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Big money! No whammies!

So, a cute little house up the street went on sale a month or two ago. The important thing about this is that in our neighborhood, there aren't a lot of identical houses, and the normal way to compare sale prices on homes is to look at comparable houses. Housing prices are skyrocketing, so there's always questions about what houses are worth, vs. what they're selling for.

Our neighborhood is old, so a lot of the houses have had additions done, but in different ways. For example, there were two (originally) identical houses on Noyes Ave, two blocks away from us. One of these one-story-with-basement homes put an addition on the back a couple of decades ago, while the other house added a story-and-a-half last year, but only to the existing dimensions of the first floor. Two homes that started out the same, but are no longer comparable.

Needless to say, this house isn't identical to ours. It's a sort-of-English-cottage house, and ours is a sort-of-Cape-Cod house. Both houses are about the same size, though, although the one up the street has been redone more thoroughly and more recently than ours, and has more finished space. We bought our house this time last year; this house that just sold went for $200K more than ours sold for last year. Let me repeat that: two hundred thousand DOLLARS more than ours sold for last year.

I'm not about to believe that our house is also worth $200K more than it was last year. Considering the laundry list of things we've done (or had done) since moving in, I know we're closing the gap between how nice that house is and how nice ours will become. We have ceiling fans. We have central air. We have window blinds. I've partially kept up on the landscaping, but the things that need to be done are not tremendously time-consuming or expensive. We have one dishwasher, and now we're getting a second. We're getting rid of the drinking-age washer and drier and putting in modern super-whoopie models. We've had the paneling removed from the kitchen, and I'm 80% done with wallpapering. The kitchen has a new sink and faucet, and now has a garbage disposal. The downstairs kitchen will be demolished on Sunday, to make space for the furniture in the TV room/guest bedroom to be moved out, so that the paneling there can be removed and replaced with drywall. That room has new tile, and so does the hallway and downstairs bathroom.

What's left? The electrician that did the line for the garbage disposal will be back to fix some wall switches and bring some dark areas of the house back to life. The electrical panel is not maxed out, but will be if we add any other major appliances; it would need to be reworked. That'll be done the next time we get a major appliance. The rest of the basement needs new tile, and so does the landing on the first floor stairs that lead to the basement. Drywall for the downstairs kitchen and office may also be done sooner than later, depending on the guy who's putting it up. I know he's going to do the ceiling work in the upstairs kitchen that I've never done before. He may also help us cover up some pipes that hang out in the office. We need window treatments in the basement that don't suck. The garage door could use replacing sometime this decade, as well as the water heater.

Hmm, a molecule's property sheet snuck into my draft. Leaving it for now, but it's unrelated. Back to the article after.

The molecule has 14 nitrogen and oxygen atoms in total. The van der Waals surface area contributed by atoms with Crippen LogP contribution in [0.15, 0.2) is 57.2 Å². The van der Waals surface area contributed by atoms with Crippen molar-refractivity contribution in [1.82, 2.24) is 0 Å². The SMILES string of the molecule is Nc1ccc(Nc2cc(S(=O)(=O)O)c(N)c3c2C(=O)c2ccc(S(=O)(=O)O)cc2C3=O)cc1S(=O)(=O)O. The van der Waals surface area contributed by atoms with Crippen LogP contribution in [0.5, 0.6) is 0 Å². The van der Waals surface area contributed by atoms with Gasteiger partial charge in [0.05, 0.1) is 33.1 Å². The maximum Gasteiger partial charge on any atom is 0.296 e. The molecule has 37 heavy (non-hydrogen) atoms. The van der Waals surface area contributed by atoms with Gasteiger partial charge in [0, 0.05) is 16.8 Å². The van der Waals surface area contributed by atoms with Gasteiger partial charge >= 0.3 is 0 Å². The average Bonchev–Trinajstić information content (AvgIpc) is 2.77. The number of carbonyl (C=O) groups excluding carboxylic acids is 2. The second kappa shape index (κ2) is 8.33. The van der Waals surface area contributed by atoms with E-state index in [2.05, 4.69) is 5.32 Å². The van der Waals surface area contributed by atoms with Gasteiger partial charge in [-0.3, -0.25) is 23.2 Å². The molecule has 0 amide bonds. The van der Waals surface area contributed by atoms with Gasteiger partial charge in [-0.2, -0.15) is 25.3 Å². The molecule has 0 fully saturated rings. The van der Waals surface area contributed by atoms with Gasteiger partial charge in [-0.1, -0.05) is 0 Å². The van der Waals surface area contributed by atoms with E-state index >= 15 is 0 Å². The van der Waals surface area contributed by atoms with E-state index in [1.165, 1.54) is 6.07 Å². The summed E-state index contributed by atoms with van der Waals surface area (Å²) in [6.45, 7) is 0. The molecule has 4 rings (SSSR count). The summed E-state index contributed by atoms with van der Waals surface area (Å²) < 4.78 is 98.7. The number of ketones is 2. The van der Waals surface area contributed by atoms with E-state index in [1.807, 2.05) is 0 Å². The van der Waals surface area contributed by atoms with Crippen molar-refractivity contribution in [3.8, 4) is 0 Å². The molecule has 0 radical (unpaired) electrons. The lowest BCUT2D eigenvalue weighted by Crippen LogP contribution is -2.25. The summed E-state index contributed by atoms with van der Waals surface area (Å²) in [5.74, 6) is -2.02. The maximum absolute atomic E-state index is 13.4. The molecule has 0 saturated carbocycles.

Amazingly, it's not an endless list. I'm sure something else will come up.

I'm also curious about how our neighbor's solar assessment will turn out. There's a $50 fee to figure out how much electricity your roof could generate if equipped with solar cells; the family we do a nanny share with is having it done today. Hmm...

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( 3 comments — Leave a comment )
major_beefcake
Jul. 1st, 2005 01:49 pm (UTC)
Don't be so uncertain! Even down here in VA Beach, our house has gone up around 80k since we purchased 2 years ago and that's with no upgrades. You'll be surprised how much they are worth to a buyer!
sethcohen
Jul. 1st, 2005 02:10 pm (UTC)
No uncertainty here
I'm not uncertain. Having the value of our house exactly reassessed isn't necessary. The goal is to make it liveable, not increase its value. The fact that its value is increasing is good, because that gives us the ability to keep doing the upgrades we're doing. If we take equity out to make improvements, we get some or all of that equity back. That's a Good Thing (TM).
pocketnaomi
Jul. 1st, 2005 10:07 pm (UTC)
*sigh* Now you know why we are not going to be moving *into* your neighborhood anytime soon, however much we want to.
( 3 comments — Leave a comment )